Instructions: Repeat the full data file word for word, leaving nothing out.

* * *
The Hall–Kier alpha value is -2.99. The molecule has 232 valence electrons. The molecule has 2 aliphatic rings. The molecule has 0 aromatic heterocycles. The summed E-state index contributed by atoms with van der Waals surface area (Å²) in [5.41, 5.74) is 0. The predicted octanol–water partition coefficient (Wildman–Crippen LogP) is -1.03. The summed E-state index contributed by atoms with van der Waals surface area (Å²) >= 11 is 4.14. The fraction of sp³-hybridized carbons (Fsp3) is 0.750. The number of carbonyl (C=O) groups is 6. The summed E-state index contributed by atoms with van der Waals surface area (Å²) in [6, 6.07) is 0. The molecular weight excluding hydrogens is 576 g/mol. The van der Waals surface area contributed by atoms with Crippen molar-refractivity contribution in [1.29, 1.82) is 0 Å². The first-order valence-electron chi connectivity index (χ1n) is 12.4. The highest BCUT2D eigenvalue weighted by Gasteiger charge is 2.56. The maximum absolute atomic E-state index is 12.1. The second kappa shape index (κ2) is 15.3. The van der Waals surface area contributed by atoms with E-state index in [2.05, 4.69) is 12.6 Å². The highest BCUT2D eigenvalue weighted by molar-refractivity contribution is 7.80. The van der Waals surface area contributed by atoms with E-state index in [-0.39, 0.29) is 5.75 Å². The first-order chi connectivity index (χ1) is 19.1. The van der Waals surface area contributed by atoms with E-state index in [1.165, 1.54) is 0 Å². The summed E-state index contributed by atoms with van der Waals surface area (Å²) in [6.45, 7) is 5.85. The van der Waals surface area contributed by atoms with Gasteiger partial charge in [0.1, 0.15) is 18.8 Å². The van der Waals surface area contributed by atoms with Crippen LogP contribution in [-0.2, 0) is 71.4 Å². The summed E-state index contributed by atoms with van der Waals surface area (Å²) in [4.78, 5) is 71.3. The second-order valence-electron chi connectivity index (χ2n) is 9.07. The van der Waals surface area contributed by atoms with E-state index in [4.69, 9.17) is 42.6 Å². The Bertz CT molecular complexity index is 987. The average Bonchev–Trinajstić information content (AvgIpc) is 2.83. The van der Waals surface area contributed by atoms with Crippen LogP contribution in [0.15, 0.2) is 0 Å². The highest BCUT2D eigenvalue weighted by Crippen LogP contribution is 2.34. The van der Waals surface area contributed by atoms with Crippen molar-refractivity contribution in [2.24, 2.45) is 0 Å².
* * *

The Hall–Kier alpha value is -2.99. The molecule has 232 valence electrons. The molecule has 2 aliphatic rings. The molecule has 0 aromatic heterocycles. The summed E-state index contributed by atoms with van der Waals surface area (Å²) in [5.41, 5.74) is 0. The predicted octanol–water partition coefficient (Wildman–Crippen LogP) is -1.03. The summed E-state index contributed by atoms with van der Waals surface area (Å²) >= 11 is 4.14. The fraction of sp³-hybridized carbons (Fsp3) is 0.750. The number of carbonyl (C=O) groups is 6. The summed E-state index contributed by atoms with van der Waals surface area (Å²) in [6, 6.07) is 0. The molecular weight excluding hydrogens is 576 g/mol. The van der Waals surface area contributed by atoms with Crippen molar-refractivity contribution in [1.29, 1.82) is 0 Å². The first-order valence-electron chi connectivity index (χ1n) is 12.4. The highest BCUT2D eigenvalue weighted by Gasteiger charge is 2.56. The maximum absolute atomic E-state index is 12.1. The second kappa shape index (κ2) is 15.3. The van der Waals surface area contributed by atoms with E-state index in [2.05, 4.69) is 12.6 Å². The highest BCUT2D eigenvalue weighted by molar-refractivity contribution is 7.80. The van der Waals surface area contributed by atoms with E-state index in [-0.39, 0.29) is 5.75 Å². The first-order chi connectivity index (χ1) is 19.1. The van der Waals surface area contributed by atoms with E-state index in [1.165, 1.54) is 0 Å². The summed E-state index contributed by atoms with van der Waals surface area (Å²) in [6.45, 7) is 5.85. The van der Waals surface area contributed by atoms with Gasteiger partial charge in [0.1, 0.15) is 18.8 Å². The van der Waals surface area contributed by atoms with Crippen LogP contribution in [-0.2, 0) is 71.4 Å². The summed E-state index contributed by atoms with van der Waals surface area (Å²) in [4.78, 5) is 71.3. The second-order valence-electron chi connectivity index (χ2n) is 9.07. The van der Waals surface area contributed by atoms with E-state index in [4.69, 9.17) is 42.6 Å². The Bertz CT molecular complexity index is 987. The average Bonchev–Trinajstić information content (AvgIpc) is 2.83. The van der Waals surface area contributed by atoms with Crippen LogP contribution in [0.15, 0.2) is 0 Å². The highest BCUT2D eigenvalue weighted by Crippen LogP contribution is 2.34. The van der Waals surface area contributed by atoms with Crippen molar-refractivity contribution in [2.24, 2.45) is 0 Å².